How to Pray for a Kingdom

Happy Fourth of July! May it be full of summer goodness and, if you’re so inclined, acts of patriotism.

I did what many do in Michigan on the 4th, went to one of our abundant lakes for a swim. The weather here is great, the water felt nice and it was good to be out. Went to one of my least favorite lakes (the good ones were “full”) that is known mainly for its boating. The water had a stench of gasoline about it; made me think of the Gulf of Mexico.

One event got me thinking about politics and religion and such. While I was taking a break from the water this father, who was camped out next to us, called his kids out of the water so they could join together and “pray for America.”

Now. I don’t have a qualm about praying for this country. At church we pray for national and world leaders, and for the wellbeing of our neighbors all the time. But today, perhaps it’s the sentiment of the holiday, my mind drifted to more sinister thoughts. Namely: theocracy.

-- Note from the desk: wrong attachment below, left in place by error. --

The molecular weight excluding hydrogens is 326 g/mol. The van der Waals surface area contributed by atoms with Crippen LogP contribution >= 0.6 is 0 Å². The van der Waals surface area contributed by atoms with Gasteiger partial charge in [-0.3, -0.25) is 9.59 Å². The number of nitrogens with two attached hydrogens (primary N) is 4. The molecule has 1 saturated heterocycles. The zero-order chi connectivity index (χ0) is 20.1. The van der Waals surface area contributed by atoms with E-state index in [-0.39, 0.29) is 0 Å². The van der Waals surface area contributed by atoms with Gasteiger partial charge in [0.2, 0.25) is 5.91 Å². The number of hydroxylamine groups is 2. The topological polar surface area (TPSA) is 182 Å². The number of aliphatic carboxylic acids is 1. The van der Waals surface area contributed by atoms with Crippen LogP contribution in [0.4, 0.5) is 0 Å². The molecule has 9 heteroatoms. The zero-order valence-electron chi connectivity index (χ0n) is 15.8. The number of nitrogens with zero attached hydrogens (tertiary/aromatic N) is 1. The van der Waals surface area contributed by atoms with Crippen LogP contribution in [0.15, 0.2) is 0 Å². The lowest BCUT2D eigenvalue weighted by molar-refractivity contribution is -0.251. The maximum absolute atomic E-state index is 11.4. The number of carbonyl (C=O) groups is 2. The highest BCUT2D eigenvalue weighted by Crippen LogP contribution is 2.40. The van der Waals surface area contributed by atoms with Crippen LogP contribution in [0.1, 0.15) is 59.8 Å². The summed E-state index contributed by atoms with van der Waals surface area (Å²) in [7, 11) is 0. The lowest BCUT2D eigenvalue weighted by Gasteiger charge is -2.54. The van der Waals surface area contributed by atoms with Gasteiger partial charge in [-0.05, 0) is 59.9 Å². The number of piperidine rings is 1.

You know what I’m talking about. Sticking monuments of the Ten Commandments in courthouses (to remind us all that worshipping Hindu gods, cheating on your wife and envying a neighbor goes against our laws.) Re-writing the curricula of Texan social studies classes to make John Calvin a founding father. Asserting that the United States has a national religion. The Moral Majority. On and on and on…

Or remember John Ashcroft’s controversial remark, “No king but Jesus?” Okay, I will be totally fair, in context he was citing an older source and wasn’t being literal; but, not everyone takes such a statement like that figuratively. The idea of centering American government on Christianity, not simply “inspired by the Gospels,” but as an infalliable rule of God through elected leaders is almost as common as it is comical.

But here’s the gapingfuckinghole in that theocratic bullshit: if you believe in your Bible then you should know that Jesus was already offered the job of kind of all nations. And you know what? He turned it down.

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